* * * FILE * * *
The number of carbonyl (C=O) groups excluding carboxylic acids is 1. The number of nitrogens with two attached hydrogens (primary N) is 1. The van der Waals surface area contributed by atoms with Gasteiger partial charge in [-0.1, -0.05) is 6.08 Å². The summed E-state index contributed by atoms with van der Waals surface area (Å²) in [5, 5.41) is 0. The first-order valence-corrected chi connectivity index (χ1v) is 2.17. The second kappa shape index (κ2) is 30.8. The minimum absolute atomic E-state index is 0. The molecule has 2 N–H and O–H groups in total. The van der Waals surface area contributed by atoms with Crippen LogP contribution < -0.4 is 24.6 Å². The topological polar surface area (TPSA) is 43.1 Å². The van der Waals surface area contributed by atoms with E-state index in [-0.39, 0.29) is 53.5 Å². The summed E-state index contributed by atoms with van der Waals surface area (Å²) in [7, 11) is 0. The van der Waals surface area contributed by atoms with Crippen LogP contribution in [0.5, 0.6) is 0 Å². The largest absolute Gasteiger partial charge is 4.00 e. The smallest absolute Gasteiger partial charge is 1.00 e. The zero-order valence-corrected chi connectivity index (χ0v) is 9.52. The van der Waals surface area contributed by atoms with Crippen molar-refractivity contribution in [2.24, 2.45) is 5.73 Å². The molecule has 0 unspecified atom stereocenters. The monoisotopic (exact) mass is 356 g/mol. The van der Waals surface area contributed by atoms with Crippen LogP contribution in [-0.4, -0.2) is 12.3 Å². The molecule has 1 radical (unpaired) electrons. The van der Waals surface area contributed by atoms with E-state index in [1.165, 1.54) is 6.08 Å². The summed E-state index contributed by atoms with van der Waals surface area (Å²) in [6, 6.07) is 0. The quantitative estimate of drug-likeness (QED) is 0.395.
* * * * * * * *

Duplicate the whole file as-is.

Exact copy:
The number of carbonyl (C=O) groups excluding carboxylic acids is 1. The number of nitrogens with two attached hydrogens (primary N) is 1. The van der Waals surface area contributed by atoms with Gasteiger partial charge in [-0.1, -0.05) is 6.08 Å². The summed E-state index contributed by atoms with van der Waals surface area (Å²) in [5, 5.41) is 0. The first-order valence-corrected chi connectivity index (χ1v) is 2.17. The second kappa shape index (κ2) is 30.8. The minimum absolute atomic E-state index is 0. The molecule has 2 N–H and O–H groups in total. The van der Waals surface area contributed by atoms with Crippen LogP contribution < -0.4 is 24.6 Å². The topological polar surface area (TPSA) is 43.1 Å². The van der Waals surface area contributed by atoms with E-state index in [-0.39, 0.29) is 53.5 Å². The summed E-state index contributed by atoms with van der Waals surface area (Å²) in [7, 11) is 0. The van der Waals surface area contributed by atoms with Crippen LogP contribution in [0.5, 0.6) is 0 Å². The largest absolute Gasteiger partial charge is 4.00 e. The smallest absolute Gasteiger partial charge is 1.00 e. The zero-order valence-corrected chi connectivity index (χ0v) is 9.52. The van der Waals surface area contributed by atoms with Crippen molar-refractivity contribution in [2.24, 2.45) is 5.73 Å². The molecule has 0 unspecified atom stereocenters. The monoisotopic (exact) mass is 356 g/mol. The van der Waals surface area contributed by atoms with Crippen LogP contribution in [-0.4, -0.2) is 12.3 Å². The molecule has 1 radical (unpaired) electrons. The van der Waals surface area contributed by atoms with E-state index in [1.165, 1.54) is 6.08 Å². The summed E-state index contributed by atoms with van der Waals surface area (Å²) in [6, 6.07) is 0. The quantitative estimate of drug-likeness (QED) is 0.395.